#3 Comment By Hetzer On January 2, 2015 @ 6:49 pm

I think the phrase is dangerously over-sentimental, but is there any country you would consider the US’s “most cherished” or at least “best” or “closest”?

It is obvious that it isn’t Israel. Would it be the UK or maybe Canada? I’m hard pressed to think of a country I would choose for that.

#4 Comment By William Rombola On January 2, 2015 @ 7:14 pm

Shouldn’t “Most Cherished Ally” status be reserved for a country that hasn’t attacked our armed forces in the last fifty years or so?

#5 Comment By Michael N Moore On January 2, 2015 @ 7:27 pm

How about “imperial colony”? Or “junkyard dog for the Suez Canal”?

#6 Comment By Neal On January 2, 2015 @ 7:57 pm

I was struck by an aside from David Brooks in his NY Times column today.

[3]

He wrote: “I’m visiting Israel for the 18th or 19th time (my son is currently a member of the Lone Soldiers Program, which allows people from around the world to serve in the Israeli military).”

Now… I’m not a religious person. I have no religious affinity for Israel or any other country on that basis alone. I’m an american by birth. All my parents and grandparents are american by birth. Their parents and grandparents were from Ireland and from what today is northwest Germany or Netherlands. But I have no particular affinity for Ireland, Germany, or the Netherlands. I am an American.

But Mr. Brooks and his family seem to have some other loyalty. That’s fine. I have no problem with that; but it definitely makes me question his worth as an observer of American politics and policy. This is the problem with our relationship with that most cherished ally. Who are they? And who are their advocates here in America? Why should we trust them? Why does the NY Times have as its top opinion columnist someone who does not necessarily think of himself and his children as American?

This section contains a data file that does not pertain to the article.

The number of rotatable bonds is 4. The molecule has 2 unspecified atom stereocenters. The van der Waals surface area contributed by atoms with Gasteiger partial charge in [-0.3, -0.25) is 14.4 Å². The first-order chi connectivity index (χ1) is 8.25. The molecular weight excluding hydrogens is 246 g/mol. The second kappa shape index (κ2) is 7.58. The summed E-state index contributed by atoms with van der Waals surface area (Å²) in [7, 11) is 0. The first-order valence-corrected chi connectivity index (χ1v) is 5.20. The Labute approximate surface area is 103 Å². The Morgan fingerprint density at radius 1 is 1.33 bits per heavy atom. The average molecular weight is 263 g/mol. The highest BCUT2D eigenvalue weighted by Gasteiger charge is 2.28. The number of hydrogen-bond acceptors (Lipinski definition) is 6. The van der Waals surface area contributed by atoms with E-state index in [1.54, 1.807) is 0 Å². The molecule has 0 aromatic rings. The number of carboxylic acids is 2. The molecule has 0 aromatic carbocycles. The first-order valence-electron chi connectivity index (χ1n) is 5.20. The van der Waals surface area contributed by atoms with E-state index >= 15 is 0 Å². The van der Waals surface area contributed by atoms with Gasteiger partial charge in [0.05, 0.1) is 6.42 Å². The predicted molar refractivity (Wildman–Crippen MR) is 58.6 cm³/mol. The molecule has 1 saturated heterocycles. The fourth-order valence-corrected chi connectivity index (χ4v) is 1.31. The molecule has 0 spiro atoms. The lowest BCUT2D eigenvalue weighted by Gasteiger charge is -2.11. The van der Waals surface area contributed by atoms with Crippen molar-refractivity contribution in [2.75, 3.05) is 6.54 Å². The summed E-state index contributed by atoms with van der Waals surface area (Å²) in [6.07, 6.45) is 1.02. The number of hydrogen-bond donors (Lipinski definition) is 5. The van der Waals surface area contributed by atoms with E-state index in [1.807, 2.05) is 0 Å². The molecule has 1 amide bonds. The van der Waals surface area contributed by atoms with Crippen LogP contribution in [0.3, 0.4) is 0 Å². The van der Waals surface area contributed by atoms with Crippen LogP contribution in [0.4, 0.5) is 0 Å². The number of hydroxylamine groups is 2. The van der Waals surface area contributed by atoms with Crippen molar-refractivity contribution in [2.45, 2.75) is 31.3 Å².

Is that right? Does a person whose child serves the military of another country (by affirmative choice!!!) have the best interests of America as their first priority?

Mr. Larison suggests: “The U.S.-Israel relationship would be less dysfunctional and possibly more constructive if our politicians and policymakers stopped lying to themselves and to the rest of us about the importance of that relationship for the U.S.”

I must disagree. The politicians and policymakers are not lying to anyone. Perhaps they, like David Brooks and his child, simply have another loyalty. Have we all simply been blind to this all along? I certainly have. I’m frankly stunned by this revelation by Mr. Brooks and the matter of fact nature of it.

If people who have some religious affinity for another culture wish to fight for it, that is their right. Whether they be Israeli or Jihadi… they are free to fight for their faith. But we must also consider the fact of their allegiance when listening to their opinions.

#7 Comment By BigT On January 2, 2015 @ 8:26 pm